Victoria’s Secret Angels… or Devils?: How the VSFS Causes Eating Disorders

Every year when our bathing suits are tucked far away in the back of our closets, and we have indulged in a little too many treats, the annual Victoria’s Secret Fashion Show airs. Women and men watch in awe as models, referred to as angels, strut down the runway in next to nothing, displaying the lingerie line but more importantly their outstanding and so called perfect bodies. A stream of thoughts immediately rushes through the viewer’s mind: put down the ice cream, I’m never eating again, my diet starts tomorrow (click for a good laugh), and so forth.

These thoughts may start off innocent but can escalate over time and turn into an obsession. Young girls and women begin to start focusing solely on loosing weight in order to imitate what they see on the runway. This is how eating disorders such as anorexia and bulimia form.

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What’s scary is that girls of younger ages are beginning to feel the pressure of society to be thin. Sarah Murnen, body-image researcher, has done studies that indicate that girls as young as first grade believe that they should model themselves after beautiful and sexy celebrities. Eating disorder experts are concerned that the modeling industry has gone too far in pushing a dangerously thin image that women, and even very young girls, may try to emulate. Why is it that girls are being affected at a younger age? This is due to the abundance of models, that represent the “thin ideal” found on every magazine cover, television show, and fashion runway.

“The sexiest night on television,” also known as the Victoria’s Secret Fashion Show is one of the most looked forward to nights of the year. Crazy right? But it is true. Women throw parties amongst their friends so that they can watch together, as the spectacular unfolds. However the excitement each year turns to dissatisfaction quickly. Not dissatisfaction with the show but rather with their bodies.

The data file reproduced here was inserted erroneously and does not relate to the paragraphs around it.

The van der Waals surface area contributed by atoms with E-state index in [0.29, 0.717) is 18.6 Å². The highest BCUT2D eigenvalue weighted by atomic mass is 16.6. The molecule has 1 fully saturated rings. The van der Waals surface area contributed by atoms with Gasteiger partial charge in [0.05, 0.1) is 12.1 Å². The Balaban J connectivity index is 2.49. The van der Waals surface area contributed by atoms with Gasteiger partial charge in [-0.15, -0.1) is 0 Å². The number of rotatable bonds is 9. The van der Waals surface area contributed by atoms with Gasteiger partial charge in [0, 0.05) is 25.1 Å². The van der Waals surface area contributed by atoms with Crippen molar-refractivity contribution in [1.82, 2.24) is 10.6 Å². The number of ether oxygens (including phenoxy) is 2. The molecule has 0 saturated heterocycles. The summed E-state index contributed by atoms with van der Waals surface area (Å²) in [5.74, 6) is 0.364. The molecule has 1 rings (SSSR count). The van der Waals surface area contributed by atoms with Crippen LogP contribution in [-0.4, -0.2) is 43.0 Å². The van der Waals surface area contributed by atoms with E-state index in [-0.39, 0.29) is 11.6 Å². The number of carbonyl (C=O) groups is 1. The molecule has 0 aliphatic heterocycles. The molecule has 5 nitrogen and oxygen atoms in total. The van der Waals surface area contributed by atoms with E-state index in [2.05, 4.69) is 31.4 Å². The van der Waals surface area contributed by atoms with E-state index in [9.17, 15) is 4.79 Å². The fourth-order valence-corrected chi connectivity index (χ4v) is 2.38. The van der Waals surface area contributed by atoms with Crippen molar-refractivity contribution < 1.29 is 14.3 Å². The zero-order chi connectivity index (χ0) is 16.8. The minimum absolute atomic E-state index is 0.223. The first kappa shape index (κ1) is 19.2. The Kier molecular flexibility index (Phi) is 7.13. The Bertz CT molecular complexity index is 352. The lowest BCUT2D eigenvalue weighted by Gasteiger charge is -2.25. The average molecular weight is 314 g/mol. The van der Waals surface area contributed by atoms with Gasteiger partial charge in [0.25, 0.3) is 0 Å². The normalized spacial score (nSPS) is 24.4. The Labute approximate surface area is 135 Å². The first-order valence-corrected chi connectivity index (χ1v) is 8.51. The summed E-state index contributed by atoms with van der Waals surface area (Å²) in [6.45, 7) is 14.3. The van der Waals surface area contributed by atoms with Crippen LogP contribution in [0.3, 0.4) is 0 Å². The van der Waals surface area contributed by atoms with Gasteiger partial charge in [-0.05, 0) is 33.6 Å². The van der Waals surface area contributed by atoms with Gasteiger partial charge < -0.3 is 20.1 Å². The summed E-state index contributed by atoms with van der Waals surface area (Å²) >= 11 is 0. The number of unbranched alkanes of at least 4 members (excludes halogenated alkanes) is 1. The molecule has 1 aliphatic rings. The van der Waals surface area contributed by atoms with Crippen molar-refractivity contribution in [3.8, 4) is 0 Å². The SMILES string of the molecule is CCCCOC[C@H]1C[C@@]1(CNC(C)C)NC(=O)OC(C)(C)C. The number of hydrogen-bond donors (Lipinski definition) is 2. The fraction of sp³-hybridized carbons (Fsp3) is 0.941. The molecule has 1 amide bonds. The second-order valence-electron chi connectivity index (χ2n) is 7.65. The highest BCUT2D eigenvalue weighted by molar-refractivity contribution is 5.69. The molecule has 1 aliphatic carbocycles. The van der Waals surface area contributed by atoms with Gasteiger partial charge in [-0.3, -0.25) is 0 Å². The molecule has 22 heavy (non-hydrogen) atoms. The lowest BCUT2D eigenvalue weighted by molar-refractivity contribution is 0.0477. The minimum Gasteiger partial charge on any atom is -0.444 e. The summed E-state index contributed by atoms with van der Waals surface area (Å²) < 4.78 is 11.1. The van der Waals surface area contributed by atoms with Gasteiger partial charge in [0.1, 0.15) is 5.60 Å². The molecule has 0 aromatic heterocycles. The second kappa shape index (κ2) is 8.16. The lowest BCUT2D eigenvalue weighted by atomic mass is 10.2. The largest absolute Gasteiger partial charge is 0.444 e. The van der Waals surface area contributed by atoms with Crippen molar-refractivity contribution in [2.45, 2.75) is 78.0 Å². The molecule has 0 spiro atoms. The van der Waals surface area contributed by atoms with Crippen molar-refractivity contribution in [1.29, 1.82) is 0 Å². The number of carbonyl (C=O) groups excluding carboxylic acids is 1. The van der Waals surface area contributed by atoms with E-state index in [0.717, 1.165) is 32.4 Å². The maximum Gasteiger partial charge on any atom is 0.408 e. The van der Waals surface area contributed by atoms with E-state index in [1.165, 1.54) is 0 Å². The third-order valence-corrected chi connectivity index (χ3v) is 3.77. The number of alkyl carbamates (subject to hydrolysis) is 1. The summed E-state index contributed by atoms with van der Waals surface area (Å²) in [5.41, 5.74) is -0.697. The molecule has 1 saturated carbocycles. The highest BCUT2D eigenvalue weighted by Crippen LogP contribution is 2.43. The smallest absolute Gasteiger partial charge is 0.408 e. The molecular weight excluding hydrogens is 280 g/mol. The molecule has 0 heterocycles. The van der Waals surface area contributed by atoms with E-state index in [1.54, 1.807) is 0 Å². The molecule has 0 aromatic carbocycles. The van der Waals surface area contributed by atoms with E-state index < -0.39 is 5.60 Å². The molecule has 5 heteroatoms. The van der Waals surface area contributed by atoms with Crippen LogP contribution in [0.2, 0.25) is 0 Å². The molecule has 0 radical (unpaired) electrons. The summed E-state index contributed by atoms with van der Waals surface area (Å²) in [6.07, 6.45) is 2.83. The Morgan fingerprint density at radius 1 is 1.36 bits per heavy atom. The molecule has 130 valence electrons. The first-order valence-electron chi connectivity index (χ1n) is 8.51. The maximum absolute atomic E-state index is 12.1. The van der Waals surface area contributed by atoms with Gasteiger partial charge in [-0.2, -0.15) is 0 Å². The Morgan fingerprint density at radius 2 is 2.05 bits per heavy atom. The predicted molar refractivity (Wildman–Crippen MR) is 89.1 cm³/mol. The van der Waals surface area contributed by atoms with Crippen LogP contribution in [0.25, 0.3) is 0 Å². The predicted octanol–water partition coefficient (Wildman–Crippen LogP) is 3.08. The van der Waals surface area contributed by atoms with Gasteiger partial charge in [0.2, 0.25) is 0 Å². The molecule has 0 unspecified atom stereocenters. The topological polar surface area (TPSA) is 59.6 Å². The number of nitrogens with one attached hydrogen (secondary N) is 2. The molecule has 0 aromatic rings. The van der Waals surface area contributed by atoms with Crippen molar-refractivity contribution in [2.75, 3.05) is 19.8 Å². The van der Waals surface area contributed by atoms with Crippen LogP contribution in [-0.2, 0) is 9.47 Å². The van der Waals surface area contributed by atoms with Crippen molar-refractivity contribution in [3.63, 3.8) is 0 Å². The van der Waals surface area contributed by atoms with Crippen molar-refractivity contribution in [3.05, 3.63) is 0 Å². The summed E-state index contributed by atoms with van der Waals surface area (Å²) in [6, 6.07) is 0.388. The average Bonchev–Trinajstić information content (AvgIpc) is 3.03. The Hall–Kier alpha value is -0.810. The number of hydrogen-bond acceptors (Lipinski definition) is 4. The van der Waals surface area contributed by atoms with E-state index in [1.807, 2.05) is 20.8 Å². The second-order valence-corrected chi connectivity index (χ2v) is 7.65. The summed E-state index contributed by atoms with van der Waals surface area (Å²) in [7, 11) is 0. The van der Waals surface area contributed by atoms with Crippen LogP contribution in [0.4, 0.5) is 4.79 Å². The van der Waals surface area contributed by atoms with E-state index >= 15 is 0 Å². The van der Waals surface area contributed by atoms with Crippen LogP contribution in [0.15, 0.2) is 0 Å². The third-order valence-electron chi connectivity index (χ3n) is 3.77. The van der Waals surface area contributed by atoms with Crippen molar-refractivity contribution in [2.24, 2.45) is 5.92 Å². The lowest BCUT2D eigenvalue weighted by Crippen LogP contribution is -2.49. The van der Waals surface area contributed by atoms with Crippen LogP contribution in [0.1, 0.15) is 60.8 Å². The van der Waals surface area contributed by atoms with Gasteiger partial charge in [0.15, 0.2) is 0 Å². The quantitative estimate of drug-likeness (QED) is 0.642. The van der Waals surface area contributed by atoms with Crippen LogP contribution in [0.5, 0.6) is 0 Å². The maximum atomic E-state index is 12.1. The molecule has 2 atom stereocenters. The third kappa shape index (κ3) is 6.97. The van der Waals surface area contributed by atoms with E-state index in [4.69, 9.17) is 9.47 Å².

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The Victoria’s Secret Angels are forced to live an unhealthy life style, consisting of extreme diets and high amounts of exercise, in order to look the way they do on the runway. Angel, Sophia Neophitou-Apostolou, told Vogue “The final decision is made by the whole team, sitting at this long table in a room with really harsh lighting, and its incredibly nerve-wrecking.”  This pressure to initially be chosen, and then walk the runway in lingerie in front of the entire nation, causes these women, who are already extremely thin, to drop even more weight.

Former Victoria’s Secret Model Kylie Bisutti, exposes the pressures she felt while modeling. In her book “I’m No Angel” she explains her story and why she left the industry. One of the reasons being, it forced her to live an unhealthy life style and promoted her fans to do the same. One particularly disturbing story she tells is of an encounter with her agent:

“Why am I doing another test shoot when everyone else is going out on castings for Fashion Week?”

“Do you really want to know, Kylie?” She sounded exasperated. “It’s because you are a fat pig right now. You are a cow, and I don’t want any of our clients to see you this way!”

I felt like I’d been kicked in the gut.

Before I could catch my breath to respond, she continued, “Your thighs are too big. Your butt is too big. You’re just . . . big!” (Bisutti).

Kylie was a size two at the time. This made Kylie start to see “fat” in places she hadn’t noticed before, and Kylie admits to harming her health in order to drop the weight.

The unhealthy life style of these models is then extended to their viewers, who want to look just like the “perfect” Angels. This year the Victoria’s Secret Fashion Show drew 9.71 million viewers, which made it the top-rated telecast among young adults.  That is 9.71 million people who have been exposed to the unhealthy “thin ideal” that this fashion show promotes.

Victorias Secret Fashion Podcast

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